Document Type

Conference Proceeding


Annual Meeting of the American Society for Engineering Education

Publication Date



Portland, OR


In 1998, our department turned to the pedagogical innovation termed “learning communities” in an effort to enhance student retention and to bring coherence and meaning to our first-year student curriculum. We have found that our learning community has provided an opportunity for agricultural engineering students to become involved in the Agricultural and Biosystems Engineering (ABE) department from the moment they arrive on campus. Not only has the learning community helped us to increase our first-year, first time student retention in the major of Agricultural Engineering (AE) from 63.6% in 1997 to 79.0% in 2003 in the department (ABE) from 78.8% in 1997 to 89.5% in 2003, it has helped us to address many of our program objectives including students’ abilities to function on multi-disciplinary teams, communicate effectively, and have knowledge of important contemporary issues. Results of our assessment efforts, which encompass both quantitative and qualitative strategies, suggest that students are overwhelmingly satisfied with the program, are involved in our department, and are successful in their academic progress toward their engineering or technology degree.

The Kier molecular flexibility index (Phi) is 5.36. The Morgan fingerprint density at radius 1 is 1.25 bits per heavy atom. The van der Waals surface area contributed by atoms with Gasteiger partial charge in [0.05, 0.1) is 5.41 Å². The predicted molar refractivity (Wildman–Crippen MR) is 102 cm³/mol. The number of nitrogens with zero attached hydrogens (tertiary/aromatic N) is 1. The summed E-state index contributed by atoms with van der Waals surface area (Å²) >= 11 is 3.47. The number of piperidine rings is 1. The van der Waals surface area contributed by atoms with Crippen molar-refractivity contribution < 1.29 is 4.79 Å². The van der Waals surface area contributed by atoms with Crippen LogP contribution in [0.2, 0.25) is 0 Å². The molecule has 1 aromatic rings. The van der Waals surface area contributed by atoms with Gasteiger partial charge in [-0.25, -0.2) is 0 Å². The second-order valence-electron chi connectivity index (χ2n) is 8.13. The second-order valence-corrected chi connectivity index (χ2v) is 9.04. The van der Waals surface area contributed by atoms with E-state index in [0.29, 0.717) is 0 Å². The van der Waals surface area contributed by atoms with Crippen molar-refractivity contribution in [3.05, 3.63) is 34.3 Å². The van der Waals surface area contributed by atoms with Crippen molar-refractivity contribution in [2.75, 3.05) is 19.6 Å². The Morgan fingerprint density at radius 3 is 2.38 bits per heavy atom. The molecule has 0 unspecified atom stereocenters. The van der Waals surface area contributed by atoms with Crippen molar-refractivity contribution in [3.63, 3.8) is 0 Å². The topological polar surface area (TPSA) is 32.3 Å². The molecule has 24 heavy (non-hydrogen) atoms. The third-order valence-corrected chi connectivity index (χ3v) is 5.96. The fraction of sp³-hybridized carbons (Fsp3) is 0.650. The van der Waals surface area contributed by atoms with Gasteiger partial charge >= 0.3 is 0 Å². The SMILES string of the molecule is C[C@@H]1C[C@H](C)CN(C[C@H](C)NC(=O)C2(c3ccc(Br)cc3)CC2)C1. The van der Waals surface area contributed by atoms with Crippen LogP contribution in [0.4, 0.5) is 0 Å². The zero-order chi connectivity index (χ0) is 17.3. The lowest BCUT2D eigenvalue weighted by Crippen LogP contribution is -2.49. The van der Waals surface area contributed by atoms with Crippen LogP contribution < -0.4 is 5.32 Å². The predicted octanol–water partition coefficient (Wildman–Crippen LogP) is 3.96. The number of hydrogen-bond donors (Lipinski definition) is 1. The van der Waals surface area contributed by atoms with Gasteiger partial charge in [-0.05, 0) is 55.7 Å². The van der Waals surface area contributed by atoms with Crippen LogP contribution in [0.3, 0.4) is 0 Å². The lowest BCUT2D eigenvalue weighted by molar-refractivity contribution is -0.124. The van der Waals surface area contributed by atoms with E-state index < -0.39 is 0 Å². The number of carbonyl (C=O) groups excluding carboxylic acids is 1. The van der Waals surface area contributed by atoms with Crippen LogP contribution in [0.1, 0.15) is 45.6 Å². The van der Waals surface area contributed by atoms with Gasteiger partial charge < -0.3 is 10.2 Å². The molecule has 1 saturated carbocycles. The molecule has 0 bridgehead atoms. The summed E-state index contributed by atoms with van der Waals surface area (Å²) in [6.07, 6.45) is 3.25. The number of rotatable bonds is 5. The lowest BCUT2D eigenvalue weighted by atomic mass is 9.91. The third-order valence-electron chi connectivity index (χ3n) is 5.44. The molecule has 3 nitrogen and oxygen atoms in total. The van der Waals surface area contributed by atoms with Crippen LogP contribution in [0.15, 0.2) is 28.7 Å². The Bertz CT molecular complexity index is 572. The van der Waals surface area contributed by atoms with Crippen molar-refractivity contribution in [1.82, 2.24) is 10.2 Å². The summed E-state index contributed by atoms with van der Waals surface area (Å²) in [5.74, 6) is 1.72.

Recipient of the Best Paper Award.

This proceeding is from Proceedings of the Annual Meeting of the American Society for Engineering Education, Portland, OR (June 2005).

Copyright Owner

American Society for Engineering Education




Article Location